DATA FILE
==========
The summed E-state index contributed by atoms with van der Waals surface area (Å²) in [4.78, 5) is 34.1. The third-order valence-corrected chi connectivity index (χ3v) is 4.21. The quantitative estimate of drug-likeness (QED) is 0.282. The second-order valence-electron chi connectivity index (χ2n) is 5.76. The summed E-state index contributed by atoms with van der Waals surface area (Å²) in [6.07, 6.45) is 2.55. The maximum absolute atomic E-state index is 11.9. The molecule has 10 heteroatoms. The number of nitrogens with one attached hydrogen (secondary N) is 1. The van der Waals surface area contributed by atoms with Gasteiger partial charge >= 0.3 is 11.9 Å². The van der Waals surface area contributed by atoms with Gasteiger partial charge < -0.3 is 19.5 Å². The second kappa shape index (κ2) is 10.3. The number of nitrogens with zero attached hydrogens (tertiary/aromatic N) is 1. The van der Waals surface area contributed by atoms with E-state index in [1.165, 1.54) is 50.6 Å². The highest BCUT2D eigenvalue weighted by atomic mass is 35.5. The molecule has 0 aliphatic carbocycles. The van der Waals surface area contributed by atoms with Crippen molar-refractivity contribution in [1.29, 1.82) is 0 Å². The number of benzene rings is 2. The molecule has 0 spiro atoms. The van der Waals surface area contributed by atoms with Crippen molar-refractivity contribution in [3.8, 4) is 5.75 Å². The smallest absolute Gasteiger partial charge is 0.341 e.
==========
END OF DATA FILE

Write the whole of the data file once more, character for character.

The summed E-state index contributed by atoms with van der Waals surface area (Å²) in [4.78, 5) is 34.1. The third-order valence-corrected chi connectivity index (χ3v) is 4.21. The quantitative estimate of drug-likeness (QED) is 0.282. The second-order valence-electron chi connectivity index (χ2n) is 5.76. The summed E-state index contributed by atoms with van der Waals surface area (Å²) in [6.07, 6.45) is 2.55. The maximum absolute atomic E-state index is 11.9. The molecule has 10 heteroatoms. The number of nitrogens with one attached hydrogen (secondary N) is 1. The van der Waals surface area contributed by atoms with Gasteiger partial charge >= 0.3 is 11.9 Å². The van der Waals surface area contributed by atoms with Gasteiger partial charge < -0.3 is 19.5 Å². The second kappa shape index (κ2) is 10.3. The number of nitrogens with zero attached hydrogens (tertiary/aromatic N) is 1. The van der Waals surface area contributed by atoms with E-state index in [1.165, 1.54) is 50.6 Å². The highest BCUT2D eigenvalue weighted by atomic mass is 35.5. The molecule has 0 aliphatic carbocycles. The van der Waals surface area contributed by atoms with Crippen molar-refractivity contribution in [1.29, 1.82) is 0 Å². The number of benzene rings is 2. The molecule has 0 spiro atoms. The van der Waals surface area contributed by atoms with Crippen molar-refractivity contribution in [3.8, 4) is 5.75 Å². The smallest absolute Gasteiger partial charge is 0.341 e.